Re: Studying Folding of 870 Small Peptides. Computationally Feasible?

From: Nicholas M. Glykos (
Date: Mon Dec 19 2016 - 03:36:15 CST

Finding water-soluble and stably folded short peptides (10-20 aa) is
relatively rare and difficult. Even more so for randomly generated sequences.
So, in my mind, the real question is this : was the screen that you've
used actively selecting for folded peptides ? If not, then the
expectation would
be that the greatest majority of the peptides will behave like random coils
with only extremely short-lived stable conformers. If you are hoping
to capture
some biologically relevant conformation from such a disordered peptide, you're
possibly out of luck : the probability that you can meaningfully sample the
unfolded state of a 20-residue peptide with 6 us of simulation time, is
negligible. Maybe you could formulate the question you want to answer in such
a way that a different approach (for example, docking) would do the trick ?

My twocents.

> I have 870 small peptides (10-20aa each) for which I'm trying to get
> predicted structures. The reason I'm using NAMD and not something
> like Rosetta
> is because the length of these peptides and the fact that they have mimimal
> homology to any peptides in nature (since their sequences were randomly
> generated, and then they were ran through a screen) causes problems with the
> structure prediction programs I've tried. I decided to run PSIPRED to get
> predicted secondary structures, put each peptide in said secondary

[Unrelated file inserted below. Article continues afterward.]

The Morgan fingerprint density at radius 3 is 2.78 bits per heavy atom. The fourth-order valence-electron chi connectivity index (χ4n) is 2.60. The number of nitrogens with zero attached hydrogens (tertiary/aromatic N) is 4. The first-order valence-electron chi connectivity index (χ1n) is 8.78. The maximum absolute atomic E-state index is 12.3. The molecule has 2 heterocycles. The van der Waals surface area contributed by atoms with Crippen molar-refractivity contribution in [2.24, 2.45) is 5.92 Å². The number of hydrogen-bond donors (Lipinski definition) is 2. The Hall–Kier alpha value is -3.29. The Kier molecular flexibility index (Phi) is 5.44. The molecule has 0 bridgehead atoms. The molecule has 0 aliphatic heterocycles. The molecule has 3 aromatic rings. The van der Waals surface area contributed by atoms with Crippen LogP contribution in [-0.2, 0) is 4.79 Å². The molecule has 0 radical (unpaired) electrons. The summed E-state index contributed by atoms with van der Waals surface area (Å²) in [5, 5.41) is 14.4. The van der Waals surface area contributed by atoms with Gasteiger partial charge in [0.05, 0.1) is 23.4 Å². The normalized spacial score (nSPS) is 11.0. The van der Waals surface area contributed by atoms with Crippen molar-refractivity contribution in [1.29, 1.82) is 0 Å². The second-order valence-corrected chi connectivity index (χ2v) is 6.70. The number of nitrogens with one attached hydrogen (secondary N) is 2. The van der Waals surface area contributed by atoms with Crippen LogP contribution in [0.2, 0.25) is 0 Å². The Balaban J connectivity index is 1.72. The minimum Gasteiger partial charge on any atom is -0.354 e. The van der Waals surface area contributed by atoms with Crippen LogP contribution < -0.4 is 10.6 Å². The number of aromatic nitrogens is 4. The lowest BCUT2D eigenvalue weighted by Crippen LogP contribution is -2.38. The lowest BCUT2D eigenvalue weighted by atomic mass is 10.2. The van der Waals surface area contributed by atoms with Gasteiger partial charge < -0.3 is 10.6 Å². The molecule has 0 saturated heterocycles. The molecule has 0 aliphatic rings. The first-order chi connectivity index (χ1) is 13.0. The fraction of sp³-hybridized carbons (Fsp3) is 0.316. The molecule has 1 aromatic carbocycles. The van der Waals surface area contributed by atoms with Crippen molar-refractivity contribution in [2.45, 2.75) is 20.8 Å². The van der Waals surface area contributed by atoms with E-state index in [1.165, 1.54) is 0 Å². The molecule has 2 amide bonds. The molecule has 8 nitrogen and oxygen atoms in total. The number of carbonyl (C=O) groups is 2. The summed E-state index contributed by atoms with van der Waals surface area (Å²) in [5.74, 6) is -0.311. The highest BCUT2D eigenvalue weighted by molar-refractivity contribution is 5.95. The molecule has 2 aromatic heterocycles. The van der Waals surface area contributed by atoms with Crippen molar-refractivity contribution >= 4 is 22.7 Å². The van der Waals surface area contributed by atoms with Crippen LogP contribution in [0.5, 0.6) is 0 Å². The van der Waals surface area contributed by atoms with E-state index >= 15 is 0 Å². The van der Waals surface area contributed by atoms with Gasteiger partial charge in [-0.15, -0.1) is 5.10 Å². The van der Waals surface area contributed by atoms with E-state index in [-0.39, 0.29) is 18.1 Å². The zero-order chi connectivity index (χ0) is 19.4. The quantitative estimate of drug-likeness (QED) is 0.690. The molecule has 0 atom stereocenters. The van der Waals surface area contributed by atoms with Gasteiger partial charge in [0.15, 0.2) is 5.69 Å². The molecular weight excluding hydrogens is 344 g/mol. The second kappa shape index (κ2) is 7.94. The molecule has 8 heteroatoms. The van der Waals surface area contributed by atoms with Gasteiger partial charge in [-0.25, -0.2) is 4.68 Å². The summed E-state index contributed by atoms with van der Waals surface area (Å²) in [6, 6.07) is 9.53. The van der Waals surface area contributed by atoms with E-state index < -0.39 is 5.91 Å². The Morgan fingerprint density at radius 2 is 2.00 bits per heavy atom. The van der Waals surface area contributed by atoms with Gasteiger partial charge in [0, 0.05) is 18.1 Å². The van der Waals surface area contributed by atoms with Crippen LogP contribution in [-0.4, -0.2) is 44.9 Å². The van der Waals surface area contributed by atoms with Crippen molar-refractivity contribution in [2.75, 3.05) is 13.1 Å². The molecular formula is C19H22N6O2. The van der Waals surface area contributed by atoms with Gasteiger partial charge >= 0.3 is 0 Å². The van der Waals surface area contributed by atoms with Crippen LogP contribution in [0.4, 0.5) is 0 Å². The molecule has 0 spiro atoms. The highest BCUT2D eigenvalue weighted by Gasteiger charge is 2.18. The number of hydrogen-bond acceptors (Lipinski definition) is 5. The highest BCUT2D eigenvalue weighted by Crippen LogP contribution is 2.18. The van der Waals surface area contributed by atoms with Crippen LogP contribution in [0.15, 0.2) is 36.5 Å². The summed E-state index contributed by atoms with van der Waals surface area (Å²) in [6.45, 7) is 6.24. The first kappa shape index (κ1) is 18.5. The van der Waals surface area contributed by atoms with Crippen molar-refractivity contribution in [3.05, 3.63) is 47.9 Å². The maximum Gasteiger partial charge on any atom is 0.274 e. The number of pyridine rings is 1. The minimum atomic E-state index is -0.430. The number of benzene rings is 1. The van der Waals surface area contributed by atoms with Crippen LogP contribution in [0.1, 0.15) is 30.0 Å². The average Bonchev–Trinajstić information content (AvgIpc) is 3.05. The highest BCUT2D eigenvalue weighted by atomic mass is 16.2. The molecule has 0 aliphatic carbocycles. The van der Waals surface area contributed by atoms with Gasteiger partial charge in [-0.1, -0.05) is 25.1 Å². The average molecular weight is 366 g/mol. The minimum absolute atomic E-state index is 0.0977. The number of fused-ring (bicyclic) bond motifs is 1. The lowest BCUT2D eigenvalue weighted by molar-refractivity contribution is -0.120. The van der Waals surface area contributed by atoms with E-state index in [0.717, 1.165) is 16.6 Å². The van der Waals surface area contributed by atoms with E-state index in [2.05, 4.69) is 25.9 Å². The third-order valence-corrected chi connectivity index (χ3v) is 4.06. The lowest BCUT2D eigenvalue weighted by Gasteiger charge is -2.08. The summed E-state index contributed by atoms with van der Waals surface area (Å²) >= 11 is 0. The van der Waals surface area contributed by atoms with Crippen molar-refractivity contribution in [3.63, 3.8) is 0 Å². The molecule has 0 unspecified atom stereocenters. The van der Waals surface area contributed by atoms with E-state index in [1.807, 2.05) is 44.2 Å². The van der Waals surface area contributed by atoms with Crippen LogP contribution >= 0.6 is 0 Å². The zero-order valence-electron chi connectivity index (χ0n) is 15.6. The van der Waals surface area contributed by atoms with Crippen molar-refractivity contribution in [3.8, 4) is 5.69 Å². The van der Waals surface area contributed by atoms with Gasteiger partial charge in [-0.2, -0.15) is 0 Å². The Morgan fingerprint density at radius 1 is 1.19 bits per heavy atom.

> structure,
> and then run them through NAMD to see if the secondary structures come apart
> and/or if supersecondary structures form. I'm going to do the initial
> minimization in explicit solvent, but then since explicit solvent
> calculations
> are slower (is that true? I've also heard the opposite), I'm going to then
> switch to GBIS thereafter. I read that supersecondary structures can take up
> to 6 microseconds to form. Is running 870 peptides for 6 us
> feasible? Based on
> some preliminary runs, it seems like it'll require a ton of computational
> power and a ton of time. Granted, these tests were on CPU cores not
> GPU cores.
> I'm using the TACC Lonestar5 supercomputer by the way
> (
> <>). Anyways, do my
> ambitions seem reasonable or should I rethink some of the technical aspects
> (e.g. running for way less than 6 us instead)?

             Nicholas M. Glykos, Department of Molecular Biology
      and Genetics, Democritus University of Thrace, University Campus,
   Dragana, 68100 Alexandroupolis, Greece, Tel/Fax (office) +302551030620,
     Ext.77620, Tel (lab) +302551030615,

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